Another Country Diary
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|4 May '02|
A complete weekend at home together. A
novelty, even if it means that there are so many tasks that have been
waiting. Chopping the last of the winter wood, building a frost
protection frame for the lemon tree, replacing the front garden
tap, sweeping leaves, mowing lawns...you know the stuff. Good satisfying
achievements as each one is ticked off. Two perfect autumn days, with
crisp air, warm sun and a slight breeze. It makes it very easy to be
Because Jan and I are working around the garden all day, you see things that you'd normally miss with a casual walk. A brown goshawk took off from the ground near the pond and settled in one of the gum trees. I ran for my camera and then played a game of 'I can see you', 'No you can't' as it moved from branch to branch trying to avoid eye contact. There was an big old currawong higher in the tree that was watching both of us. I think it had been bullying the goshawk or at least keeping it away from the other currawongs. When the hawk called, it was the 'kek kek kek kek' alarm call, straight out of the bird book. From its size and since it stayed around the pond for the rest of the day (they're swamp birds usually but always found near water) and I didn't see a mate, I presume it was a young adult. They don't stay in a territory like the breeding pairs do.
The name apparently derives from Old English 'goose hawk' and they were used to hunt water birds. It's still sometimes called a chicken hawk and our yard with the water, lizards, frogs, finches and wrens and the neighbours chooks must have been ideal for it. You can't see it in this photo but it has long strong yellow legs and claws.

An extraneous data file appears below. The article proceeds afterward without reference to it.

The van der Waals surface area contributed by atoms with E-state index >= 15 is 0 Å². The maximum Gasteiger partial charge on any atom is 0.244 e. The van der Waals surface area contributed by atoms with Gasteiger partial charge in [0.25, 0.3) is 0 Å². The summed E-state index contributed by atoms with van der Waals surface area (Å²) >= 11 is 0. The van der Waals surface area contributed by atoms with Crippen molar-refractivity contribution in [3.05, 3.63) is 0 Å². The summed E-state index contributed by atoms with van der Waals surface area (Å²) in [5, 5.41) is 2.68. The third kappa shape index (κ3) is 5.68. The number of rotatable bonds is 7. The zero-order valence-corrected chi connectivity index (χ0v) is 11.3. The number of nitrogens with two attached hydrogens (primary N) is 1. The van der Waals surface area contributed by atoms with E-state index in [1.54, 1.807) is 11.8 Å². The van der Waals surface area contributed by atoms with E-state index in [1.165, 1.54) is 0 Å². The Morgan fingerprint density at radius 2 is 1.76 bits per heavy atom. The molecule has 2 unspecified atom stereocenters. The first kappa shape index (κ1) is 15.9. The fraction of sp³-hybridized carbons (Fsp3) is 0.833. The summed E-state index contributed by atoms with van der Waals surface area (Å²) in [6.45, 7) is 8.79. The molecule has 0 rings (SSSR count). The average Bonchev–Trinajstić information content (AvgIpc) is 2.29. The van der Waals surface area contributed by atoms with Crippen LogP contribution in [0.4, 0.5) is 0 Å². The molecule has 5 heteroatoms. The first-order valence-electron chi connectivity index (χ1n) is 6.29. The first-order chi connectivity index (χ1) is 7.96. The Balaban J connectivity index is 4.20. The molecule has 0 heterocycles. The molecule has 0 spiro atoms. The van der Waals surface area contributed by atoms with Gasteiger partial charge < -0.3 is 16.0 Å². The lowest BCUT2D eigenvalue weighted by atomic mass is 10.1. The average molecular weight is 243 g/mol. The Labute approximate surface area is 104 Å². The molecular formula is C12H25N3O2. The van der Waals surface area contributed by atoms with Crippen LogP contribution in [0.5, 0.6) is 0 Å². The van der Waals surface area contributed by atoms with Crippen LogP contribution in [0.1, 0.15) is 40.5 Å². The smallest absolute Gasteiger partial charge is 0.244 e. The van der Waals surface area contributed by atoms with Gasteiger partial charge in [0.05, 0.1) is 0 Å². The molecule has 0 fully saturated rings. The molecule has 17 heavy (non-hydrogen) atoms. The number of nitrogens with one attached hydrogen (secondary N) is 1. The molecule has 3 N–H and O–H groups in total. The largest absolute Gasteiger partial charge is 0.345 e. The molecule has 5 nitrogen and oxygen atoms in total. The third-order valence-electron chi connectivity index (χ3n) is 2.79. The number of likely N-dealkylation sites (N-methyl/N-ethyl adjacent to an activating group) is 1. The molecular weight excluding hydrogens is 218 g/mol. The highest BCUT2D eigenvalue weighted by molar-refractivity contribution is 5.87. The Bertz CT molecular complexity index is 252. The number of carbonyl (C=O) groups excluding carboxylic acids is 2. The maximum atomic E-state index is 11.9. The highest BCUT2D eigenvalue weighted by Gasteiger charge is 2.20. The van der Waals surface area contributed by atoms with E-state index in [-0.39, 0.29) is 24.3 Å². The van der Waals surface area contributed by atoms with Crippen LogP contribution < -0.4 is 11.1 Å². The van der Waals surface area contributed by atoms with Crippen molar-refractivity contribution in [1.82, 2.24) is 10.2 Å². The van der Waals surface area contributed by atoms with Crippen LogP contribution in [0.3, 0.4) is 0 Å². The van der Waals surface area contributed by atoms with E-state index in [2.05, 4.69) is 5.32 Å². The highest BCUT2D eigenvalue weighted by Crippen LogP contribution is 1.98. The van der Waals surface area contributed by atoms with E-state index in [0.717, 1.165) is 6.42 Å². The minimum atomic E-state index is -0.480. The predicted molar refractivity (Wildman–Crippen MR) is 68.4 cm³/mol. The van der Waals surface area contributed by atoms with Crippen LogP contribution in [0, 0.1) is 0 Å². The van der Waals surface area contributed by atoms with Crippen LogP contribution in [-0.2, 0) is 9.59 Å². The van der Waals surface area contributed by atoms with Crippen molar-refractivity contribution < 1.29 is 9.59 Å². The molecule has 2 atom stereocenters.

The frost that we didn't notice, has started to blacken the leaves on the Queensland Blue pumpkins. At the same time there are fresh flowers. I picked a small one and I'll leave the other two big ones for a week or two. The immature fruit has started to discolour and rot already, it's a pity, as there were about six the size of a butternut.
what was once the chook yard, the walnut tree gave up a double handful
of nuts, all of them split from the soft pithy case but hanging on.
They're very small and I don't know if that's a lack of water or whether
it's because this is the first year's crop. We now have enough to get
the standard recipe 'a cup full of walnuts' if we had the recipe. Jan
remembers her mum cooking lamb brains and walnuts, crumbed and deep
fried and of liking them. I can't imagine our daughters ever trying
brains no matter how disguised. I can't say that I'm keen to prepare them
anyway. My mum used to make them into a fitter with batter. I'd take the
leftovers cold for school lunch. How food goes out of favour in just a
|5 May '02|
also end of season for the pomegranates, quinces and grapes. I thought
that the grapes were all gone, even with the netting draped over them
but I found a couple of bunches of the white ones. I've no idea of the
variety but they're intense wine flavoured with a pip. We had a bowl of
Waltham Cross from the fruit shop on the table and while not as sweet,
the flavour was much more intense the the big Walthams. I wish I knew
the varieties of these things we have around us, the people who sold it
said they'd give us a plan but never did. If I ever leave I'll make sure
I pass on what we know.